Why is being civilised reserved for after the game? I'm all for aggression. I'm all for big hits. I'm all for players legally smashing the daylights out of each other. This is rugby after all. But buying your opposite number a pint after the game doesn't give you permission to punch him in the face during it.

    Reply
  •  reality
    reality

    I should have added "lol, jk" to the end of my comment to avoid ambiguity.

    Reply
  •  cluainoir
    cluainoir

    It was a cheap shot, he deserves at least double the amount of time that heaslip will be out injured. He can be clearly seen eyeing up Heaslip. Lets not forget that the man fractured 3 vertebrae, could have been a paralysing result, should be treated similarly to someone deliberately spear tackling an opponent, could have been a life shattering result.

    Reply
  •  guy
    guy

    I understand your point Reality. That's why I said that apologizing or accepting apologies should not have any effect on the lenght of the ban. Nevertheless players at this level should show the rest of the world that, despite sometimes being brutal and savage on the field, they should at least be able to behave like civilized gentlemen once the match is over. It sends out a good example to non rugby players and to players at a amateur level too. I mean, all kind of stuff happens at amateur level that goes unpunished all the time but I would still like to be able to have e beer afterwards with the guy that punched me in the face. Guess I'm just a bit nostalgic ;-)

    Reply
  •  danknapp
    danknapp

    While I agree that he should feel guilty, as one professional to another, this is not sufficient punishment. His reckless action (and I'm being thoroughly generous to the man there) brought about a serious injury. I personally believe he knew what he was doing and was trying to find a way to shift Heaslip off the ball. He knew he personally didn't have the strength or skill to do it legally, so attempted to weaken Heaslip's grip with a sly knee to the spine. I also think that Gethin Jenkin's no arms shoulder charge to clear out a ruck should be met with a ban. We either encourage players to improve their skills to get these guys off the ball, or we condone thuggery. We are seeing a generation of players who are bigger, stronger and faster than ever. We are not always seeing an improvement in skills alongside it. We should be doing everything we can to encourage the development of skill, and banning players for this sort of idiotic move is a healthy step in the right direction.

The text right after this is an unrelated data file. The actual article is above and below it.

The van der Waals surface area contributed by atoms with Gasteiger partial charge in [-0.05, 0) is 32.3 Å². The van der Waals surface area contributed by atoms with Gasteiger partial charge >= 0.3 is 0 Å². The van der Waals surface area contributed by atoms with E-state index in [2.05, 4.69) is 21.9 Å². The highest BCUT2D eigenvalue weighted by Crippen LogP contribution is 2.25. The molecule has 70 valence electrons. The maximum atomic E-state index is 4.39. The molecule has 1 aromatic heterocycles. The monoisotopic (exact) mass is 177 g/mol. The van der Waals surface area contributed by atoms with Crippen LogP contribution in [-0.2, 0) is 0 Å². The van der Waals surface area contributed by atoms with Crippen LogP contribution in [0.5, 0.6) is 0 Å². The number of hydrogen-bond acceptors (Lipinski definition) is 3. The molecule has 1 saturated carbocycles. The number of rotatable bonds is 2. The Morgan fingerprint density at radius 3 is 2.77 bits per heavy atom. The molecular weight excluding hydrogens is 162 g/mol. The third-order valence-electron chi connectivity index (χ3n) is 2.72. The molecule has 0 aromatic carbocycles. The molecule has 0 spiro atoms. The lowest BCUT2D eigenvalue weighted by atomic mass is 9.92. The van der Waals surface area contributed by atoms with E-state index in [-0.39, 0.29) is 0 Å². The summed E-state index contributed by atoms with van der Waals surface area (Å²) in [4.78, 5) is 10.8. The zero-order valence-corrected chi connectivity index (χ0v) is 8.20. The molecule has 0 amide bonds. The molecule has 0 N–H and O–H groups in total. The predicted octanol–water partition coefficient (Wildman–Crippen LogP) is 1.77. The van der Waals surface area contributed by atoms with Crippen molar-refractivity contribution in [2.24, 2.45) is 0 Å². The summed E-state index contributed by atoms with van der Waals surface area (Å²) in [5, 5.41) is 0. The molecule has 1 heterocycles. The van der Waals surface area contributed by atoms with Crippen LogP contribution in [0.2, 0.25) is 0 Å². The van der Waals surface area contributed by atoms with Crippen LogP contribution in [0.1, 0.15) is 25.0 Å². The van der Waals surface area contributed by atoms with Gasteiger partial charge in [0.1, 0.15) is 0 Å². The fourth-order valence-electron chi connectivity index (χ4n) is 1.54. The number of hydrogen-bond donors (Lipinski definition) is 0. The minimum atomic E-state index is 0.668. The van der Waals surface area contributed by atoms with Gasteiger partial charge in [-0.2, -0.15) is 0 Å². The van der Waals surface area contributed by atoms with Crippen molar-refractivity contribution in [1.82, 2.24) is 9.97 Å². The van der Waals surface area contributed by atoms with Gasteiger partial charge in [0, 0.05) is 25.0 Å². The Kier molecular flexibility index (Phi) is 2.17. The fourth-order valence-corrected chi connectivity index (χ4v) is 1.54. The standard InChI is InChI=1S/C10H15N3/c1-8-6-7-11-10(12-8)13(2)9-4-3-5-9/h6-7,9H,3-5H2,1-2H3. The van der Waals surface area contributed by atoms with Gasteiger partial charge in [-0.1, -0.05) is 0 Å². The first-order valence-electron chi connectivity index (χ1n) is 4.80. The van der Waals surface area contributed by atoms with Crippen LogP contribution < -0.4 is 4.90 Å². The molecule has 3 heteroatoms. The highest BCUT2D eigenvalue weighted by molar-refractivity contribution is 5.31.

Reply
  •  stroudos
    stroudos

    He was rightly shown red for that. Also, there's a difference between lashing out in frustration at a bloke who is cynically killing the ball on the try line and recklessly running into an unsuspecting player knee-first. Actually, come to think of it, in court this one would probably be punished more severely, wouldn't it, because it is definitely deliberate, (malice aforethought). But I think there is at least some justification for Heaslip doing this, whereas Pape's was just a cowardly cheap-shot.

    Reply
  •  bma
    bma

    What kind of apology did Heaslip issue for this action?http://youtu.be/u32QIRXZwtE Rugby Karma...it's real

    Reply
  •  reality
    reality

    You mean when Rory Best tripped Dusatoir? He did get yellow carded for that.

    Reply
  •  reality
    reality

    Him feeling guilty for hurting Heaslip should be punishment enough.

    Reply
  •  eddie-g
    eddie-g

    Your either/or proposition actually omits a possibility that would fully explain the reactions of both. Which is that Pape was trying to put a strong legal hit on Heaslip when he joined the ruck, and ended up injuring him. That would make his apology here genuine and Heaslip's acceptance of it the right thing to do. Doesn't mean Pape avoids further punishment, but it's good to see top players showing this sort of respect after the game is finished.

    Reply
  •  eddie-g
    eddie-g

    Our old friend, slow motion, as usual makes this look worse than what it was. The footage at around 0:58, which is slowed right down, especially does not look good. Don't for a moment doubt that Pape did not mean to cause serious injury, and the apology was genuine in that respect. But it did to my eye look he was trying to put in a strong hit on Heaslip when he joined the ruck. Which is pretty much what any forward in that situation would be looking to do. So I'd chalk this up as a bit reckless - basically, he meant to put a good, legal shot into Heaslip's back, but accidentally caught him flush with his knee. Not sure what the rules require in that situation, but for me, yellow seems sufficient punishment.

    Reply
  •  larry
    larry

    I meant to type one, not on, in the first sentence; Heaslip being one of the tacklers.

    Reply
  •  larry
    larry

    He was on of the tacklers, and the tackle was still in progress. Therefore, no offside situation yet. There was neither a ruck or maul formed when the foul play occurred.

    Reply
  •  larry
    larry

    Looking at the play there's a tackle being made. There isn't a ruck or maul yet. It's in the process of happening. The Irish player wouldn't be offside, as he was one of the tacklers, until the ball carrier is actually tackled, as in at least one knee makes contact with the ground, if not more of the body making contact with the ground. Heaslip then would have been offside if he didn't get up and get back to his team's side of the ruck, or if the French player would have been stood up in the tackle, on his side of the maul. Now if he stayed offside, probably on the ground as he's falling down anyway, but didn't do anything to stop France from winning the ruck or maul in any way, then it's up to the referee to call it. Technically he'd be offside, but many times referees let play go on if there isn't a direct attempt by an offside player to affect the opponents' ability to keep possession or move the ball further in play. In other words, play advantage if it's better to have players play on to the benefit of the non-offending side.